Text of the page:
Whether we deem the farm or the city preferable, both are swept by the same current, their challenges mirrored. There is no solitude in either without first finding it in yourself.
Most people will never explore the distant mountains and smallest islands; who among us can claim to be an authentic stowaway or explorer? We fear jumping from the machine that keeps moving forward. But people make do. In our walks down the road, there is ample wonder to behold. The parakeets torpedo down narrow streets in Barcelona, the plane trees grow tall in the broad avenues of London, creeks run over polished rocks in Medellin, the river rushes past Prague’s Old Town, and the ocean crashes into the shore of Los Angeles. In the city, the sun continues to rise and set, even if lost amidst the buildings, offices, and alleyways.
The city is the triumph of modernity and an homage to antiquity. It is where ideas spawn, where thought is questioned. And through this interrogation, we feel bold, novel, and positively urban.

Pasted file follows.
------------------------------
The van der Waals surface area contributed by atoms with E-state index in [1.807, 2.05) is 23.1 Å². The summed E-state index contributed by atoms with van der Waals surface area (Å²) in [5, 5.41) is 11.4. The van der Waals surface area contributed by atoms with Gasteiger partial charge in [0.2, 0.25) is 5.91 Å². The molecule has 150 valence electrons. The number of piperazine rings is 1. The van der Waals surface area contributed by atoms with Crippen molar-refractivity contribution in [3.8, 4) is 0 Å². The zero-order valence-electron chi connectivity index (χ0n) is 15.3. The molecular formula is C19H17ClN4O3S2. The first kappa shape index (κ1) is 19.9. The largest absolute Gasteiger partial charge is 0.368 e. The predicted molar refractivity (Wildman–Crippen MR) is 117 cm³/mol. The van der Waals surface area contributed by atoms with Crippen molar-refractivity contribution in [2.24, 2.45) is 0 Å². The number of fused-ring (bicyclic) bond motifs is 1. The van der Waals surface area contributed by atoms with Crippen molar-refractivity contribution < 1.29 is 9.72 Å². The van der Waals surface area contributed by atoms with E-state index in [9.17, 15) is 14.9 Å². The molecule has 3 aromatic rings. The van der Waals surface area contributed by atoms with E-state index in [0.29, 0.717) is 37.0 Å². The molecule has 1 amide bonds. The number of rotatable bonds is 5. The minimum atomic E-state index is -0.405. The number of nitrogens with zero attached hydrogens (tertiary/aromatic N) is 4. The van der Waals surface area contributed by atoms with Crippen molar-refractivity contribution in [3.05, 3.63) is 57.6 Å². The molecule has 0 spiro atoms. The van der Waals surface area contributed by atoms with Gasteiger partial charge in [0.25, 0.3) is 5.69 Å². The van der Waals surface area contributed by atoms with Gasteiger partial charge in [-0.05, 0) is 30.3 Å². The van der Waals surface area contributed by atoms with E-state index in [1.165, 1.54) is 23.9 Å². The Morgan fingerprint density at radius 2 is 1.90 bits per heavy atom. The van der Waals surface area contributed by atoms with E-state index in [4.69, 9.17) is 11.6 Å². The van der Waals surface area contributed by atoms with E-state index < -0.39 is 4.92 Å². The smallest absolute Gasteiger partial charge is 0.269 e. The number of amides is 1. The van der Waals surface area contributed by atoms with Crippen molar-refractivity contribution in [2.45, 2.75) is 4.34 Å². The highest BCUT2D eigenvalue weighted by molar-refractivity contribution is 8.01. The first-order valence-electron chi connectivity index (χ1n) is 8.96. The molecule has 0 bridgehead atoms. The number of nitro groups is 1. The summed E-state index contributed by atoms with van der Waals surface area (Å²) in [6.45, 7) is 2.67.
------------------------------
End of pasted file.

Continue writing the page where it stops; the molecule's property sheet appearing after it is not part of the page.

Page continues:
Where is the Chilean, the short-order cook, the tourist, the attendant? Where am I – in a foreign city, a different grid, another familiar unknown. Perhaps, in what we think of as circular, as rhythmic, we should look for the errancies, the subdued tones of the man in the bright candy shop.
And there he sits; and there pass I; and the woman in her city candy shop remains, in some small way, the only one looking out.
Gresham Cash is a musician, filmmaker, and writer from Athens, GA. Aside from his own creative pursuits, he’s worked as an editor for Fall Line Press and an online journal called The Seed & Plate. He’s currently in post-production on his first feature-length documentary, The Green Flash. His writing can be read in Popshot Quarterly, Wilderness House Literary Review, and Litbreak.